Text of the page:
Protesters gather in Peru capital to demand President resigns

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By Sarah Palmer  & AP
A person waves a Peruvian flag while waiting for other union groups to arrive at Plaza de Armas to join anti-government protests in Cusco, Peru
A person waves a Peruvian flag while waiting for other union groups to arrive at Plaza de Armas to join anti-government protests in Cusco, Peru   -   Copyright  AP Photo

People poured into Peru's coastal capital, Lima, on Thursday to join an anti-government protest against President Dina Boluarte - and in support of her predecessor, President Pedro Castillo. Boluarte's takeover last month has launched deadly unrest and cast the nation into political chaos.

There was a tense calm in the streets of Lima ahead of the protest that supporters of former President Pedro Castillo hope will open a new chapter in the weeks-long movement to demand Boluarte's resignation.

Protesters are also campaigning for the dissolution of Congress and immediate elections. Castillo, Peru’s first leader from a rural Andean background, was impeached after a failed attempt to dissolve Congress.

“We have delinquent ministers, presidents that murder and we live like animals in the middle of so much wealth that they steal from us every day,” said Samuel Acero, a farmer who heads the regional protest committee for the Andean city of Cusco.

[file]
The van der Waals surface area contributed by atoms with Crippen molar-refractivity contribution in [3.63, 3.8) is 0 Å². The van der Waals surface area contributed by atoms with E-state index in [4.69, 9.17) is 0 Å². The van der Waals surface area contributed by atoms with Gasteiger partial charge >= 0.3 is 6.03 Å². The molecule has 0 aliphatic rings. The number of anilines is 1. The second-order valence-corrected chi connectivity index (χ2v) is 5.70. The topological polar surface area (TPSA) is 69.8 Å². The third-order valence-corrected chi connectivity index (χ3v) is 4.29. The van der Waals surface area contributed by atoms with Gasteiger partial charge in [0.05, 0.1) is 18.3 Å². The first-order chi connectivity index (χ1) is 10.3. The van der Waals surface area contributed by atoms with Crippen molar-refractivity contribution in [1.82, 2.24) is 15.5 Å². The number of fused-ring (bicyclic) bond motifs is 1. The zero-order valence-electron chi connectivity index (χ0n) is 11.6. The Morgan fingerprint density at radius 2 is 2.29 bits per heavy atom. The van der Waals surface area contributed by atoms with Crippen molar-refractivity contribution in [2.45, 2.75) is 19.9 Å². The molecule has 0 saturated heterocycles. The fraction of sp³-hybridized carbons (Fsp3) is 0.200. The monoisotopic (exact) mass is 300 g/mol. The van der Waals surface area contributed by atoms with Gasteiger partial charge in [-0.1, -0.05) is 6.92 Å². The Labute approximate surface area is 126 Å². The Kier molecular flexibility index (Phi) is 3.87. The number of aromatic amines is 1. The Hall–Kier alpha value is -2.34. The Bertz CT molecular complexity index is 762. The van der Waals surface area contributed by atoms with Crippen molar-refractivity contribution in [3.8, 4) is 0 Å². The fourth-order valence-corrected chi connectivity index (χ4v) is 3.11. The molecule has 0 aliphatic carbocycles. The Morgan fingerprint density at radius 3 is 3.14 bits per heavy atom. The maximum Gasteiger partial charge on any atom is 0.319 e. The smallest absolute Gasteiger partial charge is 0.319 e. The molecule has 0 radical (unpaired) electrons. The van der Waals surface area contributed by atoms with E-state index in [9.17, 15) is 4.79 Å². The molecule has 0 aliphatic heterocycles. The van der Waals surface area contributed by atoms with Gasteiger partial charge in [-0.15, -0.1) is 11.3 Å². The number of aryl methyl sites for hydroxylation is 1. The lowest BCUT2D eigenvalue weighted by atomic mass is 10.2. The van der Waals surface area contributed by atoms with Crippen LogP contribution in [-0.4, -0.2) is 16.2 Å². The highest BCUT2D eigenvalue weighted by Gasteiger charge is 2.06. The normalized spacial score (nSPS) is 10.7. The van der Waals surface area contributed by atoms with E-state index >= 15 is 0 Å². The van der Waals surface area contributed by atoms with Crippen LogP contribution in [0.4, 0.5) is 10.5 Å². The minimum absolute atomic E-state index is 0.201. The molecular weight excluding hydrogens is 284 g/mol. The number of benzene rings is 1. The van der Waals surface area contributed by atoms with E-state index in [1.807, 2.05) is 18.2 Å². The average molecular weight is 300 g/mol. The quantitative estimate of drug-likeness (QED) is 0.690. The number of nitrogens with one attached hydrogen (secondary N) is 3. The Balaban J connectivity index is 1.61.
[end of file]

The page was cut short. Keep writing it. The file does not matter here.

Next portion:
“We want Dina Boluarte to leave, she lied to us.”

Anger at Boluarte was the common thread as street sellers hawked T-shirts saying, “Out, Dina Boluarte,” “Dina murderer, Peru repudiates you” and a call for “New elections, let them all leave.”

By early afternoon, protesters had turned key roads into large pedestrian areas in downtown Lima.

The government has called on protesters to be peaceful.

Boluarte has said she supports a plan to push to 2024 elections for president and Congress originally scheduled for 2026.

Many protesters say no dialogue is possible with a government they say has unleashed so much violence against its citizens.

The protests have so far been held mainly in Peru's southern Andes, with 54 people dying amid the unrest - the large majority killed in clashes with security forces.